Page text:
Grammar Gremlins: I Wish I Were . . .

The esteemed newsletter editor who’s been bugging me to write a grammar piece now and then cornered me at lunch the other day and even gave me a starting topic: Is it I wish I were or I wish I was, and what’s the grammar rule?

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I thought I knew the answer, but it’s been a very long time since I learned the technical stuff, so the first question really was what do I look up? I was fairly sure the term subjunctive was involved, but subjunctive what? Tense? Case? Voice? Plowing through the indexes of several of the grammar books on my reference shelf finally led me to the answer: subjunctive mood.

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gremlin-2About half of the books I checked didn’t even mention the subjunctive. The Meriam-Webster Concise Handbook for Writers (1991, p. 176) gives it one sentence (concise indeed!): “The subjunctive mood expresses condition contrary to fact (I wish that he were here).”

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By far the most common subjunctive usage in modern English is the one my friend asked about: thoughts beginning with if I . . . or I wish I . . .

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If I were Queen, I would make everyone comfortable (but, alas, I’m not, and can’t).

I wish I were half as good a writer as [insert your own favorite here].

If I were you, I wouldn’t adopt a baby gorilla.

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The Wordwatcher’s Guide to Good Writing & Grammar (1990, p. 136) addresses the subjunctive under the heading IF, explaining that not all “if” sentences call for the subjunctive. The subjunctive (were) “expresses a wish or a contrary to fact,” while the indicative mood (was) expresses “a simple condition relating to the past.” In other words (my examples):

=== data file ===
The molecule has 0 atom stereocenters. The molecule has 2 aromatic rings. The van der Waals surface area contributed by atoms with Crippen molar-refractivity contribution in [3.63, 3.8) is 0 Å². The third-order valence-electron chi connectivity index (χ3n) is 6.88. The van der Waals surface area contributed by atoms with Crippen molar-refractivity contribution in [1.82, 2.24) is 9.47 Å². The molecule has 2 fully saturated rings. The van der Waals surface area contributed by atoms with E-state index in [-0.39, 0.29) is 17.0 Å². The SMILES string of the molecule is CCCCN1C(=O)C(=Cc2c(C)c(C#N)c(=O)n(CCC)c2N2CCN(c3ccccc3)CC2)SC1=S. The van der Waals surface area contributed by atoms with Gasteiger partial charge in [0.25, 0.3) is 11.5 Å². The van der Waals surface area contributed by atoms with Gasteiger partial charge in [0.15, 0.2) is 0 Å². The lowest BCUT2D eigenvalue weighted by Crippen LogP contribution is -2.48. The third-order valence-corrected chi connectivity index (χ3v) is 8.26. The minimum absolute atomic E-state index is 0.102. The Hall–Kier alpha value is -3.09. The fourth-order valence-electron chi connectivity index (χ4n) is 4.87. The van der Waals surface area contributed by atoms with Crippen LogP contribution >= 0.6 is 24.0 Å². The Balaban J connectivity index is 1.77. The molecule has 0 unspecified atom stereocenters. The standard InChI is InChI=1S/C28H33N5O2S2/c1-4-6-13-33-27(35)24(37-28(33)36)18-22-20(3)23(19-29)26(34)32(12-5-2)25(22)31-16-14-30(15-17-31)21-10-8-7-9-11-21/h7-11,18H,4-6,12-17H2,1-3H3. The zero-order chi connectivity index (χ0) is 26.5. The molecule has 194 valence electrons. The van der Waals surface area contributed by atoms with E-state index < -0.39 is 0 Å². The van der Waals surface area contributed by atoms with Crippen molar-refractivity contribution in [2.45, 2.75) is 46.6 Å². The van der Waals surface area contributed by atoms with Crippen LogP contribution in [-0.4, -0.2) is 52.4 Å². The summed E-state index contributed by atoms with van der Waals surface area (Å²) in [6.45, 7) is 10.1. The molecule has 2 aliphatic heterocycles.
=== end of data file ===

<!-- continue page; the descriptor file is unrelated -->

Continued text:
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If Alice were at the meeting, she would have raised the question (but she wasn’t there, so go with the subjunctive).

If Alice were not at the meeting, the question would not have been raised (but she was there, and raised the question—again, contrary to fact, therefore subjunctive).

If Alice was at the meeting, I didn’t see her (she might well have been there, someone said she was, so go with the indicative for this one).

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There are other uses of the subjunctive mood that seem to be fading from modern English usage; if you’re gremlin-3interested, Theodore M. Bernstein goes into some detail in The Careful Writer: A Modern Guide to English Usage (1965, pp. 430-432). He identifies the subjunctive as “the form associated with condition, command, wish, doubt, desire, possibility and the like,” and marked by a verb change, was to were being the most familiar. Standard phrases like Far be it from me . . ., The public be damned, Lest it be thought . . ., God forbid, and Come what may are also remnants of subjunctive mood.

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Remember that anything goes in dialog, depending on how you want your characters to be perceived: they might be highly educated and adhere to the rules even in everyday speech (few people do), or they might have little or no education. They might make an effort to speak standard English, or they might be happily colloquial in their speech. That part is up to you.

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Please note that Kay Hudson bit her tongue (or gripped her mouse) and refrained from making any political jokes in this article. It wasn’t easy. The word index has two acceptable plurals, indexes and indices. She looked it up so you won’t have to.

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